Is the basic cost of living taken into consideration when calculating child support?
While I am not licensed to practice law in your state and cannot give you legal advice, I can give some general observations on this issue based on the jurisdiction where I practice.
Most states do not take basic costs of living into specific consideration when child support is calculated.
Most states also put a limit on the amount of child support that can comprise a payor’s income, with the limit being no more than what would put the obligor under the federal poverty level.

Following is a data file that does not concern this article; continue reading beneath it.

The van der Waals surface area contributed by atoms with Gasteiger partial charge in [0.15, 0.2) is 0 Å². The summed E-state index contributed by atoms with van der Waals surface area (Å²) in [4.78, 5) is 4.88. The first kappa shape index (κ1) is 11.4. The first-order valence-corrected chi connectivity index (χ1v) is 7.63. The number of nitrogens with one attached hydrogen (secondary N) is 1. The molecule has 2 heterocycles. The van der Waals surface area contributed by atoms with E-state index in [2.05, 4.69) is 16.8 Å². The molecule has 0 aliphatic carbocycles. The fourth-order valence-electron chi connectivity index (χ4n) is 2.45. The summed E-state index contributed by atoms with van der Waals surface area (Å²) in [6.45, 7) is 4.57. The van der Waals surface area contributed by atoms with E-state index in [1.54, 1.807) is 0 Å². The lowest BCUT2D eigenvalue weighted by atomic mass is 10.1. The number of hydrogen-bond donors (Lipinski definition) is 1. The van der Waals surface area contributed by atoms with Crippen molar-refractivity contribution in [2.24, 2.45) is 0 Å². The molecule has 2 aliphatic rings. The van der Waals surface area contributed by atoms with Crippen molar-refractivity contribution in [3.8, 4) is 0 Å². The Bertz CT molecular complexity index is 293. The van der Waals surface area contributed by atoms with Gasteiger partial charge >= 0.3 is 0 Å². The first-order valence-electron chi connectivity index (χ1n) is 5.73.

In 2016 that level for a one person household is $990. This means as long as you are left with $990 after paying child support, the amount ordered will not be deemed excessive.
Family law is based on statutes that are state specific. I am licensed to practice in Nebraska and am not able to give specific and detailed legal advice regarding your situation. You need to contact an attorney licensed in your state who specializes in domestic litigation.
To arrange an initial consultation to discuss divorce rights for men with a Cordell & Cordell attorney, including Nebraska divorce lawyer Nancy Shannon, contact Cordell & Cordell.